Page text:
Tuesday, May 16, 2006

Better Late Than Never

President Bush addressed the American people tonight on the issue of immigration. Here are a few snippets from his speech:

Our objective is straightforward: The border should be open to trade and lawful immigration and shut to illegal immigrants, as well as criminals, drug dealers and terrorists.

By the end of 2008, we will increase the number of Border Patrol officers by an additional 6,000.

We will construct high-tech fences in urban corridors, and build new patrol roads and barriers in rural areas. We will employ motion sensors infrared cameras and unmanned aerial vehicles to prevent illegal crossings.

One way to help during this transition is to use the National Guard. So in coordination with governors, up to 6,000 Guard members will be deployed to our southern border. The Border Patrol will remain in the lead. The Guard will assist the Border Patrol by operating surveillance systems analyzing intelligence installing fences and vehicle barriers building patrol roads and providing training.

. . .we will increase federal funding for state and local authorities assisting the Border Patrol on targeted enforcement missions. And we will give state and local authorities the specialized training they need to help federal officers apprehend and detain illegal immigrants.

We have expedited the legal process to cut the average deportation time. And we are making it clear to foreign governments that they must accept back their citizens who violate our immigration laws.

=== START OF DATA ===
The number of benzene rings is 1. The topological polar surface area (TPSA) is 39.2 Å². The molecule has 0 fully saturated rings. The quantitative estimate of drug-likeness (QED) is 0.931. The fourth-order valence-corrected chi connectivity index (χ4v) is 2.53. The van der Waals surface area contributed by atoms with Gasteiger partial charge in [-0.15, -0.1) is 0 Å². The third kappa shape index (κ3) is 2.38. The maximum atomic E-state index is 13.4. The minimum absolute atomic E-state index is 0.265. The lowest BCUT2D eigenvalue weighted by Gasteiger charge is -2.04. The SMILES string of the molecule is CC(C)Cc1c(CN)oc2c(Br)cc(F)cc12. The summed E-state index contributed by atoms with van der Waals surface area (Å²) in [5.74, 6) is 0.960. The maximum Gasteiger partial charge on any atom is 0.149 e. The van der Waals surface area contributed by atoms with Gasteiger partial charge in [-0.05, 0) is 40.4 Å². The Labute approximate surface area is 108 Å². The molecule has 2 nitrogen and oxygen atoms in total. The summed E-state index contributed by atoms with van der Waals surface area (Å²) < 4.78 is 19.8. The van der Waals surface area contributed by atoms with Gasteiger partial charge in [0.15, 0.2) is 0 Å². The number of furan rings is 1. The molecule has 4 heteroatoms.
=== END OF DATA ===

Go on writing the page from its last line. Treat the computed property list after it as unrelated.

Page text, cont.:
I will ask Congress for additional funding and legal authority, so we can end "catch and release" at the southern border once and for all.

. . .we need to hold employers to account for the workers they hire. It is against the law to hire someone who is in this country illegally.

The success of our country depends upon helping newcomers assimilate into our society, and embrace our common identity as Americans.

I agree with all of the above. Certainly these are steps in the right direction, and the president deserves credit where it's due. The only question remaining is: will he follow through with implementing these procedures and upgrades?

Sadly, the remainder of his speech is brimming with the same tired rhetoric, erroneous gibberish, and "amnesty-that-shore-ain't-an-amnesty" verbiage we've come to know and love on the immigration situation. For example, he reiterates the "Mexico is our friend" nonsense; he suggests that Mexico is "working cooperatively" with the U.S. in combating this problem, and that of drug trafficking and other crime; and blathers on about the dire need for a guest-worker program, since--goshdarnit--Americans just won't do certain jobs, like construction, restaurant and grocery store work, agricultural and janitorial jobs, etc. ad nauseum.

Still and all, if his administration brings these measures to fruition, it's a definite stride toward common sense, and away from patent stupidity.

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